I met the flute maestro in a not-so peaceful setting, with people looking down from a tall and ugly apartment block, and the noise of buses and rickshaws plying nearby. The dirty, noisy, smoke-filled city notwithstanding, the discourse with one of the greatest classical musicians of our country was engaging as well as thought-provoking.
Ustad Salamat Hussain, who has entertained Pakistanis as well as people around the world for almost half a century, is a man as modest as the humble reed pipe he plays. On request, he demonstrated the different sounds produced by the various flutes he was carrying with him. He then played on a small one, which he conveniently carries in his pocket, whether he is walking on the beaches in the south, or traversing the mountains in the north. He played the pahari. Then, with a larger bansri, he played the bahar, evoking pastoral associations as well as deep feelings — sombre and sweet, despite the distractions around us.
The flute or bansri, is amongst the most ancient musical instruments of the subcontinent. It is mentioned in the Vedas as Lord Krishna’s chosen instrument, and the source of the knowledge of music. But despite its age, its status as a ‘concert instrument’ is a relatively recent phenomenon. The legendary maestro — late Pandit Pannalal Ghosh — is credited to having brought the bansri into the folds of Indian classical music. Pannalal used to play music for the silent films in Calcutta. One day, while working for music director Anil Biswas, he decided to experiment. He needed a pitch and sonority that would be suitable for both classical as well as light music. Pannalal experimented with various materials and sizes and finally settled for a thirty-two inch long bansri made from a bamboo!
Salamat Hussain hails from Rampur, where he was born in 1937. He was just a child when he heard the melodious tunes of Pannalal’s flute for the first time. This was in a mountainous region called Haldwani Mandi, at the foothills of Nainital in India. Hussain was completely smitten by it. The darbars of the Rajas and Nawabs of Jaipur, Lucknow, Benaras, Gwalior and Rampur had continued the golden traditions of the Moghul court by providing patronage to music, dance etc. Today, just as those courts are desolate, the future of classical music appears rather bleak too.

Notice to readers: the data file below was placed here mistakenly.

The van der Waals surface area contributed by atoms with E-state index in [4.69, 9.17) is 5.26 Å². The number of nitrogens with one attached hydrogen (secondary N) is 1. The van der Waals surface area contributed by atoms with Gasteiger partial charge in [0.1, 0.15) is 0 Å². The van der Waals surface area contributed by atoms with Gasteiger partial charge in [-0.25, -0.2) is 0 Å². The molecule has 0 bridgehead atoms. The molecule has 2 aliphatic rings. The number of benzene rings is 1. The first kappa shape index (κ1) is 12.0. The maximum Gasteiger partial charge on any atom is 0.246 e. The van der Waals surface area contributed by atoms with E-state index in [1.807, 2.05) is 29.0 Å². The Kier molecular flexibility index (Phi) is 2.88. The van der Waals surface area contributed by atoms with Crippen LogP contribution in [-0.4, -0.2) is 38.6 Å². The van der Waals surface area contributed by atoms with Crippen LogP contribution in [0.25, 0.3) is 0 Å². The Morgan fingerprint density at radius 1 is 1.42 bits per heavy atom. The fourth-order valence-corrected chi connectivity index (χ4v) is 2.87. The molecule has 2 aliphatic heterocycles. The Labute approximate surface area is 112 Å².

There is an increasing trend for the arts and culture becoming commercial products. Symbols of truth and beauty that have cultural and social values devoid of pressures from market forces are fast diminishing. There is need for a continuing dialogue, abiding trust, and enduring good relations between the traditional arts and today’s mass-produced entertainment, to foster each other’s interests, and to develop mutual insight and respect.
The bansri, previously no more than fourteen inches long, was used for short classical pieces, or for accompaniment. Pannalal’s innovation and the creation of a larger instrument with the seventh finger hole enabled the bansri to render many classical ragas eloquently.
In response to repeated queries regarding the future of flute-playing in the classical mode in Pakistan, Salamat Hussain related an episode. He said a flutist in Turkey once asked him for the names of other classical flutists in Pakistan. When he was told there were none, the man started to cry.